One of the most unusual animals on the planet is in danger of becoming extinct. Platypus are predominantly found along the Great Dividing Range across eastern Australia, but recently researchers have noticed a decline in the iconic animal’s numbers. Little is known of the platypus as they are an elusive nocturnal animal that lives around river systems and deep pools.
Professor Richard Kingsford, Director of the Centre of Ecosystem Science at the University of NSW says that because the platypus is rarely seen, most information is gathered from evidence left behind.
One of the big challenges we've realised is that even though you see platypuses in a lot of places all around Australia, you never see a lot of them, and we're beginning to get some concerning signs in rivers that they're not there anymore. They're threatened by land clearing and dams ... they're very difficult to work on and that's part of the challenge.
Researchers from the Australian Platypus Conservancy found that platypus in the Wimmara area, that used to have a population of 200 in the mid-1990s were all now extinct. Jeff Williams, biologist from the Conservancy explains:
"The problems with many of these populations is death by a thousand cuts, there are quite a large number of platypuses being entangled in litter, particularly discarded fishing line, and die an unpleasant death ... and animals dying in illegally placed fishing traps, particularly yabby traps. Only last week in Victoria there was an incident where five platypuses were found drowned in traps."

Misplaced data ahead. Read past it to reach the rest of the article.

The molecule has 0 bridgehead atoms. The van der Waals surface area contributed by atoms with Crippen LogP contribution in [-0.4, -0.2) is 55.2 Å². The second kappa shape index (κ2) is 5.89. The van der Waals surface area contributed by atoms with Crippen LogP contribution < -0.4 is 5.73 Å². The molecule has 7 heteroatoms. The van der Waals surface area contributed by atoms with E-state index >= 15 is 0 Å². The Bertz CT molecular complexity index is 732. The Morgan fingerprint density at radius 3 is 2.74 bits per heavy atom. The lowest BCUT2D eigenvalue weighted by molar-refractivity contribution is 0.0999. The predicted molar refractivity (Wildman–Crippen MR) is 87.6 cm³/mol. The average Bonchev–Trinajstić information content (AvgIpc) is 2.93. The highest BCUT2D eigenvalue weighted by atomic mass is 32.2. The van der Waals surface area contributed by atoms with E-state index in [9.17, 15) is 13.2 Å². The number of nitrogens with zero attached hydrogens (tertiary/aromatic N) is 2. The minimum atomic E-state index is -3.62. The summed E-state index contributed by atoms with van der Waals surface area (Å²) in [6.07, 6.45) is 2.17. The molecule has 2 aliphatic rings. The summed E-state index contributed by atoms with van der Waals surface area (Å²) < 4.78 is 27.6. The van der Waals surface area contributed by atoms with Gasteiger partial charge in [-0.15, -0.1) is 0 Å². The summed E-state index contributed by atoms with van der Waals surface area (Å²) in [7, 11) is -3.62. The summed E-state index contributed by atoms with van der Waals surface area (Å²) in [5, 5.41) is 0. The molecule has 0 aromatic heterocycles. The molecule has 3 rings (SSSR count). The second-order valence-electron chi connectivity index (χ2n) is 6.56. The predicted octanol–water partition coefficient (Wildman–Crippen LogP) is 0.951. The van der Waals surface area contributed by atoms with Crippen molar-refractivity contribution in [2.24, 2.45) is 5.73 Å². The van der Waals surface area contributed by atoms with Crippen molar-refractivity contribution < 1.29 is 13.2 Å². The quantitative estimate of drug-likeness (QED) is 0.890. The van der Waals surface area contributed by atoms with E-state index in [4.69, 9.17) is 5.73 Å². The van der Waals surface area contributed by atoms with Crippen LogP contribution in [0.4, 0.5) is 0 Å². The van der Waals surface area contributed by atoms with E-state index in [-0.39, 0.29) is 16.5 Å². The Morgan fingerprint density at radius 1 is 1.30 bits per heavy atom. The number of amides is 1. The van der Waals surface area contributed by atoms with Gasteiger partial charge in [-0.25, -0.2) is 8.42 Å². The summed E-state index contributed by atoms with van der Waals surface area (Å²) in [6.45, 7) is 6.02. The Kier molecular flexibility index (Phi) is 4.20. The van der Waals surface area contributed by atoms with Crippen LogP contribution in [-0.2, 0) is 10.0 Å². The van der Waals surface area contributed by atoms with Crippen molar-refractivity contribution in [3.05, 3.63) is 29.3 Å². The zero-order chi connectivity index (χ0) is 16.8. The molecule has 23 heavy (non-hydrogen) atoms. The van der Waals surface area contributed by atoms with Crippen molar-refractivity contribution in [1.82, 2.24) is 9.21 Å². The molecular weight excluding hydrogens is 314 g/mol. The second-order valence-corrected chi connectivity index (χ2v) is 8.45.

Photo by Jason Edwards, National Geographic
How can we help the Platypus?
The best way to ensure the safety of the platypus is to keep an eye o n their water systems. Platypuses need enough water to survive. Many rivers are attached to dams, making the flow of the water “unnatural” for the animal.
"In many cases with the release of water, it doesn't take into consideration what platypuses need," Mr Williams said.
One of the key issues that will be looked at in a management sense is ensuring we develop a proper environmental flow policy for our rivers so we don't do silly things that are basically killing off platypuses.
To encourage platypus survival, connectivity in-between rivers needs to improve. This will allow platypuses to spread and avoid the risk of incest.
The “best platypus minds” were brought together at Taronga Zoo to assess the potential risks and agree on a suitable conservation plan for the species.
"I've handled thousands of platypuses in my career and I never get tired of seeing them," Mr Williams said.
Every time I see that bill on a platypus's face it just makes me smile.
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